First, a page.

I have always liked your commentary on world events. I have always considered your perspective on politics and the affairs of mankind insightful and cutting. But now I have to ask whether you have suffered some type of traumatic cognitive disorder.
Your recent comments regarding Buddhism seem to be uncharacteristically pedestrian and sophomoric. And I mean literally sophomoric. It is as if, like a 15-year-old high school student, you were asked to write a report on “What is Buddhism” and you cited a single source. I’m sure you have a crack research staff, but in this particular instance, they have let you down. And the fact that you accepted their research unfortunately portrays you as a rather shallow person, less than informed and easily duped into accepting knee-jerk definitions in much the same way as a Pat Roberson or a James Dobson.
Yes, your comments about Buddhism are that pathetic.
“(Buddhism) really is outdated in some ways — the ‘Life sucks, and then you die’ philosophy was useful when Buddha came up with it around 500 B.C., because back then life pretty much sucked, and then you died – but now we have medicine, and plenty of food, and iPhones, and James Cameron movies – our life isn’t all about suffering anymore. And when we do suffer, instead of accepting it we try to alleviate it.”
First of all, when you say that “when we do suffer, instead of accepting it we try to alleviate it,” reveals your ignorance of Buddhism. The Buddha did, indeed, teach that life sucks; but he also taught that there is something we can do about it so that when we do die, we die happy. And iPhones and James Cameron movies have nothing to do with that.
“Tiger said, ‘Buddhism teaches that a craving for things outside ourselves’) makes us unhappy, which confirms something I’ve long suspected about Eastern religions: they’re a crock, too…Craving for things outside ourselves is what makes life life — I don’t want to learn to not want, that’s what people in prison have to do. Buddhism teaches suffering is inevitable. The only thing that’s inevitable is that if you have fake boobs and hair extensions, Tiger Woods will try to fuck you.”
Oh you silly and deluded quasi-comedic political pundit. Since when is Tiger Woods, a golfer, a spokesman for Buddhists? Does that mean that Woody Harrelson is a legitimate spokesman for the First Amendment? Had your crack research team done some real research, instead of using Google to find everything the Dalai Lama has said (or Richard Gere), they might have stumbled upon the concept that defining our happiness on sources, events and phenomenon outside of ourselves is surely a disappointing proposition. Come on, be honest about this. You have fame and wealth. If you suddenly lost that, would you still be happy? If you would be, then you have found the true happiness that can only be found within yourself. But if you would be terribly bummed if suddenly you lost all your television and publishing contracts, were foreclosed upon and couldn’t afford any longer the entertainment diversions you are currently accustomed to, then I would say you are suffering from the same delusion as a crack addict.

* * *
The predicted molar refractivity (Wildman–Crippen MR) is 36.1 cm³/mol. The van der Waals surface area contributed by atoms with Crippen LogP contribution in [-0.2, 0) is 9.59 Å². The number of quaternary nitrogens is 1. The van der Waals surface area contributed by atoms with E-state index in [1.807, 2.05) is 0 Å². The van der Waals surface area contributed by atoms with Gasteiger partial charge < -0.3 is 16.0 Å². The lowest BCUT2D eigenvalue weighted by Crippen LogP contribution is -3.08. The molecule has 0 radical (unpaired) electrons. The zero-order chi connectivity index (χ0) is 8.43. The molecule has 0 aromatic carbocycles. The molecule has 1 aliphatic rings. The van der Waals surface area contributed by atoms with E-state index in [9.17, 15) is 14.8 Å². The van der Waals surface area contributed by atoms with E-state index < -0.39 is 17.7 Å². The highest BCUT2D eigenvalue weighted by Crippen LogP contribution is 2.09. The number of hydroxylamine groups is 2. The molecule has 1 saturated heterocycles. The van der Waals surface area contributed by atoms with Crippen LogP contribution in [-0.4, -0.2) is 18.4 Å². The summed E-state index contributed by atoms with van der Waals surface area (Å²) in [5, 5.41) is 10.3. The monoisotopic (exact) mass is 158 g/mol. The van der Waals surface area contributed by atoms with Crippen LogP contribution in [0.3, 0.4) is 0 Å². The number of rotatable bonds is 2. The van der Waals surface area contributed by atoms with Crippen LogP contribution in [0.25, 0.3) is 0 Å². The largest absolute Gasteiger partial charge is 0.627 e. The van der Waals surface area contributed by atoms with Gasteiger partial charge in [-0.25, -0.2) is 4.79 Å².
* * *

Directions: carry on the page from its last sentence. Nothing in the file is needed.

“People are always debating, is Buddhism a religion or a philosophy: it’s a religion. You’re a religion if you do something as weird as when the Buddhist monks scrutinize two-year-olds to find the reincarnation of the dude who just died, and then choose one of the toddlers as the sacred Lama: ‘His poop is royal!’ Sorry, but thinking you can look at a babbling, barely-housebroken, uneducated being and say, ‘That’s our leader’ doesn’t make you enlightened. It makes you a Sarah Palin supporter.”
All I can say is wow. Again, you are so focused on Tibetan Buddhism, and not just Tibetan Buddhism, but a very small sect within the larger sphere of Tibetan Buddhism. Yes, there are some kooky practices among the various sects of Buddhism. But that is not Buddhism. The Buddha never taught that there would be a re-incarnated leader of any particular sect. In fact, the Buddha never taught there was re-incarnation. He taught about re-birth. And this simple discrepancy again points to your sorely lacking research assistants that you must surely have, as big a television personality as you are.
Bill, I hope that you will do a bit more re-search about Buddhism before you make such ignorant comments in the future. You know, you just might find that the Buddha taught that ignorance is at the root of all our trouble. And someday, you might be facing some personal troubles. There’s that thing we Buddhists pay attention to called kamma. You should look into that. And not from a New York Times article either.
I'm a content director for a television company, guiding content on Web sites. I'm an avid listener of Frank Zappa and a practicing Buddhist who follows the Theravada vehicle. I'm an insatiable traveler who calls Chicago home.